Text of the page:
ChenggongMAS wrote:
If a is a positive integer, and if the units digit of a^2 is 9 and the units digit of (a+1)^2 is 4, what is the units digit of (a+2)^2?
A) 1
B) 3
C) 5
D) 6
C) 14
I guess I am just not reading this properly. I don't understand what they mean by units digit...
1234.567
1 - THOUSANDS
2 - HUNDREDS
3 - TENS
4 - UNITS
. - decimal point
5 - TENTHS
6 - HUNDREDTHS
7 - THOUSANDTHS
So th units digit is the digit to the left of the decimal point or in integer it's the rightmost digit. For example: the units digit of 1.2 is 1 and the units digit of 13 is 3.
Back to the original question.
If a is a positive integer, and if the units digit of a^2 is 9 and the units digit of (a+1)^2 is 4, what is the units digit of (a+2)^2?The units digit of a^2 is 9 --> the units digit of a itself is either 3 or 7 (3^2=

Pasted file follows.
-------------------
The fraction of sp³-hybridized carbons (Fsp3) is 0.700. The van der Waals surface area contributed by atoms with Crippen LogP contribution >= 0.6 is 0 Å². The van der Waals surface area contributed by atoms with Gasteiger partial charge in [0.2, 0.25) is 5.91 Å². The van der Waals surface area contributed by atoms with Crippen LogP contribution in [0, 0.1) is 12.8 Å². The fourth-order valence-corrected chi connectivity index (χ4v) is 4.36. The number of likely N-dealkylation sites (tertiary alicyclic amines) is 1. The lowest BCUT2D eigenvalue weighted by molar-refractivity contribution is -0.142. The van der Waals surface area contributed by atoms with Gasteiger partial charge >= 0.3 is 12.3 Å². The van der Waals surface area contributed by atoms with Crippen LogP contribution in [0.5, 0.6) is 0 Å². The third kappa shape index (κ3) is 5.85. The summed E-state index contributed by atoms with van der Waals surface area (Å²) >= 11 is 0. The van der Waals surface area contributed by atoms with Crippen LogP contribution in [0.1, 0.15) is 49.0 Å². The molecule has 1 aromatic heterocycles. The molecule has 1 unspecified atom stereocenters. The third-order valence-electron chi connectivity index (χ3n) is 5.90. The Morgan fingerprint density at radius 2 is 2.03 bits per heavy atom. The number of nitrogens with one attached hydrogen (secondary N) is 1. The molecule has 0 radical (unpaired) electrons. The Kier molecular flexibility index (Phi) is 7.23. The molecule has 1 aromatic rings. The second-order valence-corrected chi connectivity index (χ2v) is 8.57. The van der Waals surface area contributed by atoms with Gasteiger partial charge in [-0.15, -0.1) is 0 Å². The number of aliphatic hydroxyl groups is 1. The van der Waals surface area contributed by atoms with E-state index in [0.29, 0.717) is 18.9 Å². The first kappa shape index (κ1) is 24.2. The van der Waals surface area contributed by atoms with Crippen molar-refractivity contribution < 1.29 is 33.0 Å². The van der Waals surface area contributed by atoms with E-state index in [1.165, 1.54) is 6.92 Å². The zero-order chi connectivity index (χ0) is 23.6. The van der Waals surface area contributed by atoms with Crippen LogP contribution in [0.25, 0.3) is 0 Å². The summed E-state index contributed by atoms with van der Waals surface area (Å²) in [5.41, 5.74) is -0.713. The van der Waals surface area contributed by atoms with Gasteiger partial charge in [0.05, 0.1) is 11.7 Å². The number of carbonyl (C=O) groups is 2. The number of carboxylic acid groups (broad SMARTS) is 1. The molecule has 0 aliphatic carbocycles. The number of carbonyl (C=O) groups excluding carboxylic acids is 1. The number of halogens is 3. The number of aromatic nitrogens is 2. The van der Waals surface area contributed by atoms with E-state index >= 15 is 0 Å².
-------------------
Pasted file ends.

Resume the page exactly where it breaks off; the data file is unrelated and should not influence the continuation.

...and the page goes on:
9 and 7^2=4
9);
The units digit of (a+1)^2 is 4 --> the units digit of a+1 is either 2 or 8 (2^2=
4 and 8^2=6
4), so the the units digit of a itself is either 2-1=1 or 8-1=7;
To satisfy both conditions the units digit of a must be 7. Now, a+2 will have the units digit equal to 7+2=9, thus the units digit of (a+2)^2, will be 1 (9^2=8
1).
Answer: A.
Check Number Theory chapter of Math Book for more:
math-number-theory-88376.html
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